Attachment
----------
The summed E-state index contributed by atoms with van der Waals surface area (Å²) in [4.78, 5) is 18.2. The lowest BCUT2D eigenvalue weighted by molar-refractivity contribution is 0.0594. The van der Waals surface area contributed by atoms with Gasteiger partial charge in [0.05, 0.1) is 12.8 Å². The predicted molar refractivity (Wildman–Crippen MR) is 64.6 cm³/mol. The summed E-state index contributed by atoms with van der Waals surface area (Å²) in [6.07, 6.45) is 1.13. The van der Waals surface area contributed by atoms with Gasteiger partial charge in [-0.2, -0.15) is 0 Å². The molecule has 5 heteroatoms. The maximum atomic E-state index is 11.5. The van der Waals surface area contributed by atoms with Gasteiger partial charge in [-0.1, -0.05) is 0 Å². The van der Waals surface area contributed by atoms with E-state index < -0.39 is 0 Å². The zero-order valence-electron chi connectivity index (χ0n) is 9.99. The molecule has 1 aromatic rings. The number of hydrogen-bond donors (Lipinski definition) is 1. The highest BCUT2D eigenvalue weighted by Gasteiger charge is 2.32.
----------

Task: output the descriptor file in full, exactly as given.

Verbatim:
The summed E-state index contributed by atoms with van der Waals surface area (Å²) in [4.78, 5) is 18.2. The lowest BCUT2D eigenvalue weighted by molar-refractivity contribution is 0.0594. The van der Waals surface area contributed by atoms with Gasteiger partial charge in [0.05, 0.1) is 12.8 Å². The predicted molar refractivity (Wildman–Crippen MR) is 64.6 cm³/mol. The summed E-state index contributed by atoms with van der Waals surface area (Å²) in [6.07, 6.45) is 1.13. The van der Waals surface area contributed by atoms with Gasteiger partial charge in [-0.2, -0.15) is 0 Å². The molecule has 5 heteroatoms. The maximum atomic E-state index is 11.5. The van der Waals surface area contributed by atoms with Gasteiger partial charge in [-0.1, -0.05) is 0 Å². The van der Waals surface area contributed by atoms with E-state index < -0.39 is 0 Å². The zero-order valence-electron chi connectivity index (χ0n) is 9.99. The molecule has 1 aromatic rings. The number of hydrogen-bond donors (Lipinski definition) is 1. The highest BCUT2D eigenvalue weighted by Gasteiger charge is 2.32.